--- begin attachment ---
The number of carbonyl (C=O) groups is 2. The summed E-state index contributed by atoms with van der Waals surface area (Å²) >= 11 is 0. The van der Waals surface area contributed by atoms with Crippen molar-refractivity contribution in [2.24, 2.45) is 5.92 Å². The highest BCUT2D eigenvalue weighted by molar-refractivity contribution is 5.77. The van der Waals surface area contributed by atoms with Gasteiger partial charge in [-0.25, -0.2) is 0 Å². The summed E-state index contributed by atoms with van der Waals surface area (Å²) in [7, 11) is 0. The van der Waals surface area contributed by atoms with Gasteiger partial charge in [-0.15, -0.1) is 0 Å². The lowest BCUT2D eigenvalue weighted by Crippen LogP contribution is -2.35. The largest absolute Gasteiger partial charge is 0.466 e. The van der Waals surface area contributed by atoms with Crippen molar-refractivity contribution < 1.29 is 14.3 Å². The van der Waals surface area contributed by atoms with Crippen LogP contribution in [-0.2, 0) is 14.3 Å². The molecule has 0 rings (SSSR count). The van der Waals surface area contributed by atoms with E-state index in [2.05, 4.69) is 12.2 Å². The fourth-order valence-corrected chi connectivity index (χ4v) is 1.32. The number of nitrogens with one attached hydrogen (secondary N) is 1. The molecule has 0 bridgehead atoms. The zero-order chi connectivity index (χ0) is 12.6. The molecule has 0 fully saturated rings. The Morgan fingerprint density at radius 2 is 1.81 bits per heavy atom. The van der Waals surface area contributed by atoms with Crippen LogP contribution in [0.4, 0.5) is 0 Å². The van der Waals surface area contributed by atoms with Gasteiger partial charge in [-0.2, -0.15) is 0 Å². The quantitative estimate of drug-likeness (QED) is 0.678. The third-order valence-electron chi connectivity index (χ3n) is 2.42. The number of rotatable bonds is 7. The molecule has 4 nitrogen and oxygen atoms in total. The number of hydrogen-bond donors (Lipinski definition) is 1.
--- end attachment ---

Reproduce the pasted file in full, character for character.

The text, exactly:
The number of carbonyl (C=O) groups is 2. The summed E-state index contributed by atoms with van der Waals surface area (Å²) >= 11 is 0. The van der Waals surface area contributed by atoms with Crippen molar-refractivity contribution in [2.24, 2.45) is 5.92 Å². The highest BCUT2D eigenvalue weighted by molar-refractivity contribution is 5.77. The van der Waals surface area contributed by atoms with Gasteiger partial charge in [-0.25, -0.2) is 0 Å². The summed E-state index contributed by atoms with van der Waals surface area (Å²) in [7, 11) is 0. The van der Waals surface area contributed by atoms with Gasteiger partial charge in [-0.15, -0.1) is 0 Å². The lowest BCUT2D eigenvalue weighted by Crippen LogP contribution is -2.35. The largest absolute Gasteiger partial charge is 0.466 e. The van der Waals surface area contributed by atoms with Crippen molar-refractivity contribution < 1.29 is 14.3 Å². The van der Waals surface area contributed by atoms with Crippen LogP contribution in [-0.2, 0) is 14.3 Å². The molecule has 0 rings (SSSR count). The van der Waals surface area contributed by atoms with E-state index in [2.05, 4.69) is 12.2 Å². The fourth-order valence-corrected chi connectivity index (χ4v) is 1.32. The number of nitrogens with one attached hydrogen (secondary N) is 1. The molecule has 0 bridgehead atoms. The zero-order chi connectivity index (χ0) is 12.6. The molecule has 0 fully saturated rings. The Morgan fingerprint density at radius 2 is 1.81 bits per heavy atom. The van der Waals surface area contributed by atoms with Crippen LogP contribution in [0.4, 0.5) is 0 Å². The van der Waals surface area contributed by atoms with Gasteiger partial charge in [-0.2, -0.15) is 0 Å². The quantitative estimate of drug-likeness (QED) is 0.678. The third-order valence-electron chi connectivity index (χ3n) is 2.42. The number of rotatable bonds is 7. The molecule has 4 nitrogen and oxygen atoms in total. The number of hydrogen-bond donors (Lipinski definition) is 1.